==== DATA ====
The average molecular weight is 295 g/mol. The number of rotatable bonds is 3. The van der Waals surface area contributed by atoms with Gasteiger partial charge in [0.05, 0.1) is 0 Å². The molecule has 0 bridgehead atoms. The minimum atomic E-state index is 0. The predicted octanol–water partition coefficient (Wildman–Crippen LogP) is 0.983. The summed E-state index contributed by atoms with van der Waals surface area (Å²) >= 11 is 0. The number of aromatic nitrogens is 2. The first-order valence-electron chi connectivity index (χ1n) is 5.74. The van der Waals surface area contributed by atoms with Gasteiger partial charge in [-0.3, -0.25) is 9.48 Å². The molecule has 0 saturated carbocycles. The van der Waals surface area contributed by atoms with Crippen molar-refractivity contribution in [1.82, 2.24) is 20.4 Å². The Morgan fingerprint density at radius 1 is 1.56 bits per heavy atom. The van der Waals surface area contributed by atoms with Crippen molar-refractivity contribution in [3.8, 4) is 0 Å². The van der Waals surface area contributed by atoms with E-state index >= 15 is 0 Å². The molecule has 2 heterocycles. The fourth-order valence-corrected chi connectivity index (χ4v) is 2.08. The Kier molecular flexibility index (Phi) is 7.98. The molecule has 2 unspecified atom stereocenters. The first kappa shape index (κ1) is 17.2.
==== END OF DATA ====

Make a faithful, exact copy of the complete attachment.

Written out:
The average molecular weight is 295 g/mol. The number of rotatable bonds is 3. The van der Waals surface area contributed by atoms with Gasteiger partial charge in [0.05, 0.1) is 0 Å². The molecule has 0 bridgehead atoms. The minimum atomic E-state index is 0. The predicted octanol–water partition coefficient (Wildman–Crippen LogP) is 0.983. The summed E-state index contributed by atoms with van der Waals surface area (Å²) >= 11 is 0. The number of aromatic nitrogens is 2. The first-order valence-electron chi connectivity index (χ1n) is 5.74. The van der Waals surface area contributed by atoms with Gasteiger partial charge in [-0.3, -0.25) is 9.48 Å². The molecule has 0 saturated carbocycles. The van der Waals surface area contributed by atoms with Crippen molar-refractivity contribution in [1.82, 2.24) is 20.4 Å². The Morgan fingerprint density at radius 1 is 1.56 bits per heavy atom. The van der Waals surface area contributed by atoms with Crippen molar-refractivity contribution in [3.8, 4) is 0 Å². The van der Waals surface area contributed by atoms with E-state index >= 15 is 0 Å². The molecule has 2 heterocycles. The fourth-order valence-corrected chi connectivity index (χ4v) is 2.08. The Kier molecular flexibility index (Phi) is 7.98. The molecule has 2 unspecified atom stereocenters. The first kappa shape index (κ1) is 17.2.